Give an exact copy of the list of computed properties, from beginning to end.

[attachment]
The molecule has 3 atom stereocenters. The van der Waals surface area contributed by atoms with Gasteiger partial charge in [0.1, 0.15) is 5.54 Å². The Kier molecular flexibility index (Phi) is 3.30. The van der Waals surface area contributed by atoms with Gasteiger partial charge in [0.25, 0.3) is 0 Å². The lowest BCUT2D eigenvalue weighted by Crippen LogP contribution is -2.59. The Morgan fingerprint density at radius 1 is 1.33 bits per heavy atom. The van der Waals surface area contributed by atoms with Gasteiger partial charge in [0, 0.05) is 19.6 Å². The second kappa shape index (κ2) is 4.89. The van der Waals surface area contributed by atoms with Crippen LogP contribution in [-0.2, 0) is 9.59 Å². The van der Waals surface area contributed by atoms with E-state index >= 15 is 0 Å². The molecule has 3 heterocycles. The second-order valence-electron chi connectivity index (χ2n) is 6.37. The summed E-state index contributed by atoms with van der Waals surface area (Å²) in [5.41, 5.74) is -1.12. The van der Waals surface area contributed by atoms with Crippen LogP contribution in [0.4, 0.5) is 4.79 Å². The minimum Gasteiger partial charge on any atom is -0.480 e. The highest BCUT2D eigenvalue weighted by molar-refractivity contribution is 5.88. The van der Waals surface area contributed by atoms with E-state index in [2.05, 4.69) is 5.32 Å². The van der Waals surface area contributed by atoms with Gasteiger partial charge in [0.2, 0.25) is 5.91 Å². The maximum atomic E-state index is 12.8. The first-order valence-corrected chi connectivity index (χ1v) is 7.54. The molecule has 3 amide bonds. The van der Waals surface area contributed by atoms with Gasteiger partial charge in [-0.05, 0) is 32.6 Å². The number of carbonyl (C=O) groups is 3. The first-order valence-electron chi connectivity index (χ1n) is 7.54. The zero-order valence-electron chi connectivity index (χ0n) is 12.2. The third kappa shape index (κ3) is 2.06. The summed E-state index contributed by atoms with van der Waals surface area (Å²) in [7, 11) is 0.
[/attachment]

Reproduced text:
The molecule has 3 atom stereocenters. The van der Waals surface area contributed by atoms with Gasteiger partial charge in [0.1, 0.15) is 5.54 Å². The Kier molecular flexibility index (Phi) is 3.30. The van der Waals surface area contributed by atoms with Gasteiger partial charge in [0.25, 0.3) is 0 Å². The lowest BCUT2D eigenvalue weighted by Crippen LogP contribution is -2.59. The Morgan fingerprint density at radius 1 is 1.33 bits per heavy atom. The van der Waals surface area contributed by atoms with Gasteiger partial charge in [0, 0.05) is 19.6 Å². The second kappa shape index (κ2) is 4.89. The van der Waals surface area contributed by atoms with Crippen LogP contribution in [-0.2, 0) is 9.59 Å². The van der Waals surface area contributed by atoms with E-state index >= 15 is 0 Å². The molecule has 3 heterocycles. The second-order valence-electron chi connectivity index (χ2n) is 6.37. The summed E-state index contributed by atoms with van der Waals surface area (Å²) in [5.41, 5.74) is -1.12. The van der Waals surface area contributed by atoms with Crippen LogP contribution in [0.4, 0.5) is 4.79 Å². The minimum Gasteiger partial charge on any atom is -0.480 e. The highest BCUT2D eigenvalue weighted by molar-refractivity contribution is 5.88. The van der Waals surface area contributed by atoms with E-state index in [2.05, 4.69) is 5.32 Å². The van der Waals surface area contributed by atoms with Gasteiger partial charge in [0.2, 0.25) is 5.91 Å². The maximum atomic E-state index is 12.8. The first-order valence-corrected chi connectivity index (χ1v) is 7.54. The molecule has 3 amide bonds. The van der Waals surface area contributed by atoms with Gasteiger partial charge in [-0.05, 0) is 32.6 Å². The number of carbonyl (C=O) groups is 3. The first-order valence-electron chi connectivity index (χ1n) is 7.54. The zero-order valence-electron chi connectivity index (χ0n) is 12.2. The third kappa shape index (κ3) is 2.06. The summed E-state index contributed by atoms with van der Waals surface area (Å²) in [7, 11) is 0.